Hinduism

by Pathmarajah Nagalingam

Chapter 12

 

 

 


Siddhanta is not different from vedanta, it is just more sophisticated in explaining the relationship of the triad, that is God, soul and the world. Which is why sages and scholars say vedanta is general and siddhanta is specific. This makes vedanta dated, passe, and well,
obsolete, as we have moved far forward from being mere simplistic.

Here is a very scintillating concise summary of the similarities and differences between siddhanta and vedanta, especially on the meaning of 'advaita' or 'not-two. As one can readily see, siddhanta is far more sophisticated, and bridges non-dual, dual and plural relationships of god, soul and the world.

Additionally, the explanations of the three-fold relationships within siddhanta gives rise to monistic theism (advaita isvarapada), pure non dualness (suddha saiva siddhanta) and pluralism, although all agree on all the points, that souls are beginningless, there is actual embodiment (sariraka) of the soul and disembodiment. It is this that gives rise to many interpretations of siddhanta and the confusion within it.

The Siddhanta View of Advaita

by Dr. Ganesalingam

According to Advaita Vedanta, God or Brahmam is the only Reality. Soul is not different from Brahman. Individual self is Brahman himself. Among the varying views in the Vedas, this view is also seen among them. “It is One only; Brahmam is without duality" (without a second), (‘Ekam eva, Athvidiyam Brahmam’) is a sentence giving this view. Sankara’s Advaita concept is consistent with it.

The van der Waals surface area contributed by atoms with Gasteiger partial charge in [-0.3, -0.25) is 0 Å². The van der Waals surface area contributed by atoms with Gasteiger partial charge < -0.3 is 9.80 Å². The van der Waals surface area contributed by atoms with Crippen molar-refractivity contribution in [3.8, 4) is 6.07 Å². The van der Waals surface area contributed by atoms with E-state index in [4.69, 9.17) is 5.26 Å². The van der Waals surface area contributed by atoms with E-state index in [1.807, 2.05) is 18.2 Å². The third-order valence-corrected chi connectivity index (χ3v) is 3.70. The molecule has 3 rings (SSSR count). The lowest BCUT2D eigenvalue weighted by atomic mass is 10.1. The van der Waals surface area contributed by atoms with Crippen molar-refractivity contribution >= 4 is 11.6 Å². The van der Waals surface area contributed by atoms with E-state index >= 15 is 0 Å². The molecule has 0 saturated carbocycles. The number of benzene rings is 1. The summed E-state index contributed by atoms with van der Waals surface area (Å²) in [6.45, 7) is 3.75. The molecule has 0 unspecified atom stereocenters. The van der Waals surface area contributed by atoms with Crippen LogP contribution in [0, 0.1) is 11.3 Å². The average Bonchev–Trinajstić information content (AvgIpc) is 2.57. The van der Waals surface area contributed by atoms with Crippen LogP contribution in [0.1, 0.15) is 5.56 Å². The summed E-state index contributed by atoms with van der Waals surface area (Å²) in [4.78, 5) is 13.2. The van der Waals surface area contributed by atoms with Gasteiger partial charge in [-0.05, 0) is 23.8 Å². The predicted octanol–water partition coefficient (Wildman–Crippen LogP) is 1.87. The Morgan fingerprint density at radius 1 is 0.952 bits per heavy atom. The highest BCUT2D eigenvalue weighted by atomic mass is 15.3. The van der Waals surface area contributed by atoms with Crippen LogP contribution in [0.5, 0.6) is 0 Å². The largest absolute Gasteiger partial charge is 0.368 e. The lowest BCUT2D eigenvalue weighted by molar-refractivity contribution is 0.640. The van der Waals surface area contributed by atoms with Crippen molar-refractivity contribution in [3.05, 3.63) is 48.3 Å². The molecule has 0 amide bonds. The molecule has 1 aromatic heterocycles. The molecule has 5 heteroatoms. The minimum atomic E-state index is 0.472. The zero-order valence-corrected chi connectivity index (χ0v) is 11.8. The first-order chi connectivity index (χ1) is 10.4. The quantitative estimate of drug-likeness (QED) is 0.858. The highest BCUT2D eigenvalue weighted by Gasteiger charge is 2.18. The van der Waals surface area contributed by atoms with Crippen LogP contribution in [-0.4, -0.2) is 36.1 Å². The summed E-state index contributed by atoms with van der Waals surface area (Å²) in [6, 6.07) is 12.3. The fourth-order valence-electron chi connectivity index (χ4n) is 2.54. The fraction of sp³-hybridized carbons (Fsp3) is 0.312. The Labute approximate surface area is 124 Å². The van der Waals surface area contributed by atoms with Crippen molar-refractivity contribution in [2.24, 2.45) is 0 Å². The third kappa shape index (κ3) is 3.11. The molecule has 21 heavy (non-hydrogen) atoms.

Vedanta is considered as the culmination of Vedas. Similarly, Saiva Siddhanta is considered as the culmination of Saiva Agamas. It is for this reason Siddhanta is sometimes referred to as ‘Agamanta’.

Unlike the Vedanta, Saiva Siddhanta considers three kind of relationship of God with the Soul. God is one with the Soul, along with the Soul, and different from the Soul. This aspect of relationship in three states (onraai, udanaai, veraai) is the Advaita relationship mentioned in Siddhanta philosophy.

The above-mentioned Vedic sentence is interpreted in this background. According to the Saiva Siddhantists, after telling, “It is One only” (‘Ekam eva’), it is not necessary to tell again “Advidiyam Brahmam” (Brahmam is without a second’); It only means that there is no Being equal to or same as Brahmam.


The three kind of relationship of God to the soul can be explained with an analogy. Soul is one with our physical body. Similarly God is one with the soul. The soul is along with the body and animates it. Similarly God is along with the soul and animates it. Yet the soul is different from the body. Similarly God is different from the Soul.


The second Aphorism of Sivagnanabodham speaks of the Advaita relationship in Siddhanta philosophy as follows:


“The primal Being, God, is non-separable from the souls, being one with them, different from them and making them to take births and deaths ceaselessly, experiencing the fruits of the twin karma. This is done by His Sakthy who is eternally in implicit union with Him.”


 

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